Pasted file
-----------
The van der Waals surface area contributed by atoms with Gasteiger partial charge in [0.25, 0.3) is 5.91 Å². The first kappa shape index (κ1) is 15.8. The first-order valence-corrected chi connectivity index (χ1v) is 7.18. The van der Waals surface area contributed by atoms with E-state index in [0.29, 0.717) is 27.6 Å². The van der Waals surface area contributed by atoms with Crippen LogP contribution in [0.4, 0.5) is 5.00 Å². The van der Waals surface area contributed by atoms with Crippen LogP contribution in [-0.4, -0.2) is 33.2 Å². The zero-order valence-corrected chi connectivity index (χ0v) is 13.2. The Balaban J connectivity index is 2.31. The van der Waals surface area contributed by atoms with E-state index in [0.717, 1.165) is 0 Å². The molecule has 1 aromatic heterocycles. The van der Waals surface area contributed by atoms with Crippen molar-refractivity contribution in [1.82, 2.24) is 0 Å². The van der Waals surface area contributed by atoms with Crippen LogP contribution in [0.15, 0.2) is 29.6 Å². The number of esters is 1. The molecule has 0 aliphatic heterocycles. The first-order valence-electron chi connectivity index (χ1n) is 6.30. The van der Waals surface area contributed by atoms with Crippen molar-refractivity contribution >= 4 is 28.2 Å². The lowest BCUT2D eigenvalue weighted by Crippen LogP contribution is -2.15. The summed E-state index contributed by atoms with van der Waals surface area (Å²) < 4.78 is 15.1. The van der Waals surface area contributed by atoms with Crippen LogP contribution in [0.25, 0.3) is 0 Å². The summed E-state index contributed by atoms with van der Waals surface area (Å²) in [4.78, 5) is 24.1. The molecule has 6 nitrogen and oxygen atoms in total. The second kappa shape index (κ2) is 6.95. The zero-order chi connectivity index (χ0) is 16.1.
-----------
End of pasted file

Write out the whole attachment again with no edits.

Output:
The van der Waals surface area contributed by atoms with Gasteiger partial charge in [0.25, 0.3) is 5.91 Å². The first kappa shape index (κ1) is 15.8. The first-order valence-corrected chi connectivity index (χ1v) is 7.18. The van der Waals surface area contributed by atoms with E-state index in [0.29, 0.717) is 27.6 Å². The van der Waals surface area contributed by atoms with Crippen LogP contribution in [0.4, 0.5) is 5.00 Å². The van der Waals surface area contributed by atoms with Crippen LogP contribution in [-0.4, -0.2) is 33.2 Å². The zero-order valence-corrected chi connectivity index (χ0v) is 13.2. The Balaban J connectivity index is 2.31. The van der Waals surface area contributed by atoms with E-state index in [0.717, 1.165) is 0 Å². The molecule has 1 aromatic heterocycles. The van der Waals surface area contributed by atoms with Crippen molar-refractivity contribution in [1.82, 2.24) is 0 Å². The van der Waals surface area contributed by atoms with Crippen LogP contribution in [0.15, 0.2) is 29.6 Å². The number of esters is 1. The molecule has 0 aliphatic heterocycles. The first-order valence-electron chi connectivity index (χ1n) is 6.30. The van der Waals surface area contributed by atoms with Crippen molar-refractivity contribution >= 4 is 28.2 Å². The lowest BCUT2D eigenvalue weighted by Crippen LogP contribution is -2.15. The summed E-state index contributed by atoms with van der Waals surface area (Å²) < 4.78 is 15.1. The van der Waals surface area contributed by atoms with Crippen LogP contribution in [0.25, 0.3) is 0 Å². The summed E-state index contributed by atoms with van der Waals surface area (Å²) in [4.78, 5) is 24.1. The molecule has 6 nitrogen and oxygen atoms in total. The second kappa shape index (κ2) is 6.95. The zero-order chi connectivity index (χ0) is 16.1.